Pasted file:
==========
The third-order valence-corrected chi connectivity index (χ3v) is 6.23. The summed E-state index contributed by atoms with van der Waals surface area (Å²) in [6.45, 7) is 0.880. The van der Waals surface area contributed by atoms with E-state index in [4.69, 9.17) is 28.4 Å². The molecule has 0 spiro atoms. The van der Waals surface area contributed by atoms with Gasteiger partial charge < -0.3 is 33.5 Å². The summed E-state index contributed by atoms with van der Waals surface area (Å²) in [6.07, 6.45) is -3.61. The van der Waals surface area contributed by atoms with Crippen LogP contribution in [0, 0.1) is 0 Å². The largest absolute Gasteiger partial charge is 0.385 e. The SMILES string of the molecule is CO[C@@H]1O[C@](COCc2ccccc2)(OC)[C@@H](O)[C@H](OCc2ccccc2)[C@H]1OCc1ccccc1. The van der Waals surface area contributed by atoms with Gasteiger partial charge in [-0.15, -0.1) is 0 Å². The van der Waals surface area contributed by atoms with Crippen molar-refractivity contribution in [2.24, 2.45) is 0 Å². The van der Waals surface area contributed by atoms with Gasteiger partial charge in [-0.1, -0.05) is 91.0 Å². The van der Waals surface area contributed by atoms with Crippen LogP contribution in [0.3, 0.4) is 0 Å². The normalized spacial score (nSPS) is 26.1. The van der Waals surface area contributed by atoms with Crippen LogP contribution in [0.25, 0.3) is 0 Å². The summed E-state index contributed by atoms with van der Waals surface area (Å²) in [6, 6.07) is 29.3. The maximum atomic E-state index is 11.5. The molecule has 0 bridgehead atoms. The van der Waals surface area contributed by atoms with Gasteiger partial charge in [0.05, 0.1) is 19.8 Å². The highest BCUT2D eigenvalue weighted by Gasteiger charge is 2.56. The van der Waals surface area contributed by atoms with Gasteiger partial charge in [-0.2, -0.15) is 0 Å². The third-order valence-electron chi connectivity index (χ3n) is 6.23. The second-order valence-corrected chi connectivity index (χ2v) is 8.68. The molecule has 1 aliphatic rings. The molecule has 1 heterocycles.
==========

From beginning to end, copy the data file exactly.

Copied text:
The third-order valence-corrected chi connectivity index (χ3v) is 6.23. The summed E-state index contributed by atoms with van der Waals surface area (Å²) in [6.45, 7) is 0.880. The van der Waals surface area contributed by atoms with E-state index in [4.69, 9.17) is 28.4 Å². The molecule has 0 spiro atoms. The van der Waals surface area contributed by atoms with Gasteiger partial charge < -0.3 is 33.5 Å². The summed E-state index contributed by atoms with van der Waals surface area (Å²) in [6.07, 6.45) is -3.61. The van der Waals surface area contributed by atoms with Crippen LogP contribution in [0, 0.1) is 0 Å². The largest absolute Gasteiger partial charge is 0.385 e. The SMILES string of the molecule is CO[C@@H]1O[C@](COCc2ccccc2)(OC)[C@@H](O)[C@H](OCc2ccccc2)[C@H]1OCc1ccccc1. The van der Waals surface area contributed by atoms with Gasteiger partial charge in [-0.15, -0.1) is 0 Å². The van der Waals surface area contributed by atoms with Crippen molar-refractivity contribution in [2.24, 2.45) is 0 Å². The van der Waals surface area contributed by atoms with Gasteiger partial charge in [-0.1, -0.05) is 91.0 Å². The van der Waals surface area contributed by atoms with Crippen LogP contribution in [0.3, 0.4) is 0 Å². The normalized spacial score (nSPS) is 26.1. The van der Waals surface area contributed by atoms with Crippen LogP contribution in [0.25, 0.3) is 0 Å². The summed E-state index contributed by atoms with van der Waals surface area (Å²) in [6, 6.07) is 29.3. The maximum atomic E-state index is 11.5. The molecule has 0 bridgehead atoms. The van der Waals surface area contributed by atoms with Gasteiger partial charge in [0.05, 0.1) is 19.8 Å². The highest BCUT2D eigenvalue weighted by Gasteiger charge is 2.56. The van der Waals surface area contributed by atoms with Gasteiger partial charge in [-0.2, -0.15) is 0 Å². The third-order valence-electron chi connectivity index (χ3n) is 6.23. The second-order valence-corrected chi connectivity index (χ2v) is 8.68. The molecule has 1 aliphatic rings. The molecule has 1 heterocycles.